As The Plant-Based Movement Grows, Puerto Rican Restaurants Are Veganizing Their Menus
Casa Borinqueña has been feeding Oakland locals hungry for island cuisine since 2018. The pop-up and catering business won devout fans with pernil, shrimp mofongo, chicharrón de cerdo, and tostones con pollo. But last summer, Chef Lulu (who asked to be attributed by her first name) shocked, and in some cases angered, the small community when she veganized her menu. Many told the chef, who was raised on the archipelago and in Brooklyn, that Puerto Rican dishes sans meat, particularly pork, could never be authentic.
“I started to question my own culinary skills: Would I be able to truly achieve the flavors?” chef Lulu asked herself. “I was also really sad because I felt abandoned by my own community. There was a sense of mourning. And there was also fear. I became anxious. I wondered if this was a good business move and, if it wasn’t, if I could ever recover from it.”
The menu shift was a risky decision to make, especially amid a pandemic that destabilized the food industry. But while the founder lost some patrons, she found enthusiastic support among a vegan community searching for plant-based dishes surging with flavors. Casa Borinqueña’s rotating menu still features the classics: arroz con gandules, mofongo, maduros, and pastelillos, to name a few. “People tell me all the time that it’s the best vegan food they’ve ever tasted,” Chef Lulu says. “I’m just keeping on with tradition.”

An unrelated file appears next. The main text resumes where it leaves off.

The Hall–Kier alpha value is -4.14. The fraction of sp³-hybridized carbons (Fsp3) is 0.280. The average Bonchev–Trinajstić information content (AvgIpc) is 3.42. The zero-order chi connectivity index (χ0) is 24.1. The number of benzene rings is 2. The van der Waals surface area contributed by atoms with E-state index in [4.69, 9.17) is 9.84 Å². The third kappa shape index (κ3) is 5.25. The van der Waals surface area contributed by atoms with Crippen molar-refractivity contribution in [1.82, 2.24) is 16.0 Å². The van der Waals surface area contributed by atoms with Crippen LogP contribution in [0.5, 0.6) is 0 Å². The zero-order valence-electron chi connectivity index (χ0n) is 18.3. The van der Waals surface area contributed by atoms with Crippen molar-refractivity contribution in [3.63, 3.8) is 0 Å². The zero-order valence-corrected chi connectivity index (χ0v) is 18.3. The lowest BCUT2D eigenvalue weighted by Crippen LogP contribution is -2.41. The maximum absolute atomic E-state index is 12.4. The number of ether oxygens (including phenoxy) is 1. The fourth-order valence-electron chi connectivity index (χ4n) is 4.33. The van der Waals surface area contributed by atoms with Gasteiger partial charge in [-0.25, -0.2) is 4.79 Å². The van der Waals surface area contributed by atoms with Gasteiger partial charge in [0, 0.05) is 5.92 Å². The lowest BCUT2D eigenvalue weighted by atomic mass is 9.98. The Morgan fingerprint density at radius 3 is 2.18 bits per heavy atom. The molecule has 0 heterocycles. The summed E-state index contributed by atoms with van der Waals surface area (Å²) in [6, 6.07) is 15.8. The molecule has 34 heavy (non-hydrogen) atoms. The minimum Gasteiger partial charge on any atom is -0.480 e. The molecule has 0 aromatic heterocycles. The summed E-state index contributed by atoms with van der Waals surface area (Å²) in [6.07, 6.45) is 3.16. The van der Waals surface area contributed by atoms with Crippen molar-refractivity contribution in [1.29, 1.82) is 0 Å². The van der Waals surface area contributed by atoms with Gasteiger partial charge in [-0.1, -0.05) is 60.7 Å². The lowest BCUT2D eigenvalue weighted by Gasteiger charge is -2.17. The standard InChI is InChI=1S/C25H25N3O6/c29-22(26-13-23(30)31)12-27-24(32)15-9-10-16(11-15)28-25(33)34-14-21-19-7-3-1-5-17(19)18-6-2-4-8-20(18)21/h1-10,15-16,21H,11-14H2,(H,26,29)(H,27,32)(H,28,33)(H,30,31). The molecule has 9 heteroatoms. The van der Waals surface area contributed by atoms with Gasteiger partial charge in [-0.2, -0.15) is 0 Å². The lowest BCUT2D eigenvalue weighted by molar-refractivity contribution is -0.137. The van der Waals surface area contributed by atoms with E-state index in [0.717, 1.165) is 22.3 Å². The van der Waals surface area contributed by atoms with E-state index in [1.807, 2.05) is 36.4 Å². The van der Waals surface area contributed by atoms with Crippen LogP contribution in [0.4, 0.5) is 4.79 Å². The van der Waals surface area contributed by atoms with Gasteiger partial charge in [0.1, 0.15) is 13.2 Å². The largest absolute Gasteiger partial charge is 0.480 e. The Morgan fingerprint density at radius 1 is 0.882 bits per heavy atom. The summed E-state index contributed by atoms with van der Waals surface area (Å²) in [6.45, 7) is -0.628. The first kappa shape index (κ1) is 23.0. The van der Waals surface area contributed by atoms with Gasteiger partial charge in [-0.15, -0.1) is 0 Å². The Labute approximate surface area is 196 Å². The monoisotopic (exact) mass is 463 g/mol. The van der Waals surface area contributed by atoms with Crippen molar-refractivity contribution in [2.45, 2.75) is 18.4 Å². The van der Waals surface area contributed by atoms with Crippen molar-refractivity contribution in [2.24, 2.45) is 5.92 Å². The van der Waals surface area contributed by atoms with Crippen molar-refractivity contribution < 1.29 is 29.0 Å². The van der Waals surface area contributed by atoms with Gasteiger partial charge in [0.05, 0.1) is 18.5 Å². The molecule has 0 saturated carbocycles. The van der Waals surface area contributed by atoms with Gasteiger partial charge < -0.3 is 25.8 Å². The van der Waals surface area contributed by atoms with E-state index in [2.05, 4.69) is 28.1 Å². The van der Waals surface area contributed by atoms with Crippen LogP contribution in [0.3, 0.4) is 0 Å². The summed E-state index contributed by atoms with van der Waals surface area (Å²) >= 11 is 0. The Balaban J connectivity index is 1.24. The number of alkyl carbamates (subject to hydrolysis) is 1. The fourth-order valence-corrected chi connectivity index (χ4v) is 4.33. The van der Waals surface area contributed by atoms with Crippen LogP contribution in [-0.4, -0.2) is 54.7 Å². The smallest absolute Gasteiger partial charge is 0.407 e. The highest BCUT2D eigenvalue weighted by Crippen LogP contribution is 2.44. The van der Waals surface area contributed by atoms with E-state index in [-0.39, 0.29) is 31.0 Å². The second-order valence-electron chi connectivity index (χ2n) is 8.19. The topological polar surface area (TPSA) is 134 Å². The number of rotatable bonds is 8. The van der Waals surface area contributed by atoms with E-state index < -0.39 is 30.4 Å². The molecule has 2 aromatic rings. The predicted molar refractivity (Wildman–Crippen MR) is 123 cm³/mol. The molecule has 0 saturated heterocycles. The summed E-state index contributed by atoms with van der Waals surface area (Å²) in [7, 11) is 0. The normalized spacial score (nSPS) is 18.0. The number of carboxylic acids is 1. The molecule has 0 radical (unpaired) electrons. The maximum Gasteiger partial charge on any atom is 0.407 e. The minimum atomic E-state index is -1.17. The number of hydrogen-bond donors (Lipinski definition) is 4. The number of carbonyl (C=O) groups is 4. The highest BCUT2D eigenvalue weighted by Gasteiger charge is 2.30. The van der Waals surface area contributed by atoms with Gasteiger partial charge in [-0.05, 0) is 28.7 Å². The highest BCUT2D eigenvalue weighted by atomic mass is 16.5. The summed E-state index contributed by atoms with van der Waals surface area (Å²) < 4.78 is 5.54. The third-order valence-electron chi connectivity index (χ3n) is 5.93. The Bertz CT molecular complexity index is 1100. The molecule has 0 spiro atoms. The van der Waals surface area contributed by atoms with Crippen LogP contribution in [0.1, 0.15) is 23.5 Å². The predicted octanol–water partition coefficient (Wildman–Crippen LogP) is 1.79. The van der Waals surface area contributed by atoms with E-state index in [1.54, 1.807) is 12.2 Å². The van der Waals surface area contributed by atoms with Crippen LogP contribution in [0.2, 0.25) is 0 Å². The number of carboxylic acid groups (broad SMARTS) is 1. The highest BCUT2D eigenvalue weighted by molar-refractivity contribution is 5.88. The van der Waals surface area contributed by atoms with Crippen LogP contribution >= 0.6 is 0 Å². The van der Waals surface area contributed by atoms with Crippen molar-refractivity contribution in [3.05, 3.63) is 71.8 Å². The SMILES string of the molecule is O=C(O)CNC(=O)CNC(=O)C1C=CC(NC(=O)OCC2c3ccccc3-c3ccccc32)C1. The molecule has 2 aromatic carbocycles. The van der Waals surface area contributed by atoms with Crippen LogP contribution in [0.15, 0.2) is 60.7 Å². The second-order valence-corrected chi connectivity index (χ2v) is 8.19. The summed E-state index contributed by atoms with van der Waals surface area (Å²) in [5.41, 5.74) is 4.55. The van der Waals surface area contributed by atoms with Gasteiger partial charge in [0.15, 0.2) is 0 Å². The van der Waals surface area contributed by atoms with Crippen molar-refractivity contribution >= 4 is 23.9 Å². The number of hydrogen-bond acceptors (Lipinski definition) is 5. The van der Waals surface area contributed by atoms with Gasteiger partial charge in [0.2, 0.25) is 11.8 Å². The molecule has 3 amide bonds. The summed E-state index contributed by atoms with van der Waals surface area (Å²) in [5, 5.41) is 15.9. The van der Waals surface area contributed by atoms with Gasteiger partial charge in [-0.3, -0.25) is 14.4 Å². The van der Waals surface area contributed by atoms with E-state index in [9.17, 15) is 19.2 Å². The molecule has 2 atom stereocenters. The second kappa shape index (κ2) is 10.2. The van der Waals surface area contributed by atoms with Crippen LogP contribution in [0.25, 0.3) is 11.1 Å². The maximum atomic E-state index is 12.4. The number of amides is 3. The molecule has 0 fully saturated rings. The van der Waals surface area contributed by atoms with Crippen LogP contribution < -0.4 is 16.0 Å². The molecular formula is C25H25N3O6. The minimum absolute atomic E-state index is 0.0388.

In Puerto Rico, more kitchens are preparing meat-free plates to meet the dietary demands of a growing vegan community. Across the archipelago, but especially in its capital of San Juan, vegan restaurants are offering locals and tourists signature meals rich in isle ingredients and precolonial techniques. In the contiguous U.S., a similar movement is growing. Preserving Puerto Rican culture in a plant-based movement that’s been commercially whitewashed, these vegan restaurants, cuchifritos, food trucks, pop-ups, and catering services have sprung up in cities that boast vast Puerto Rican populations, like Florida, New York, Pennsylvania, Connecticut, Illinois, and California.
Growing up in San Juan, Javier Muñiz delivered his grandmother’s fiambreras, packed home-cooked dinners sold in the community, long before meal-prep services became a trend. In 2015, nine years after migrating to Orlando, he began cooking plant-based alternatives to Puerto Rican delicacies to impress his vegan girlfriend (and now wife), Karina Munoz Cancel. It started with sweets, from creamy coconut quesitos to the classic flan. Soon, every recipe he prepared was plant-based.
The pair started vending the Caribbean pastries at local farmers markets, and in 2016, they opened the vegan Puerto Rican bakery Almendra’s. A year ago, they launched the Earthy Kitchen next door, and brought along Muñiz’s 70-year-old mom to ensure the sabor and spirit of Borikén are mixed into the pots and pans. The cuchifrito-style restaurant serves plant-based Puerto Rican soul food: savory frituras, deep-fried treats like empanadillas, alcapurria, and relleno de papa that satisfy patrons’ deepest hunger for home.
“There are a lot of Hispanic restaurants in Central Florida, but none are fully plant-based,” Muñiz says. “We decided to open this idea with the hopes of giving the vegan community a taste of our unique flavors from Puerto Rico.”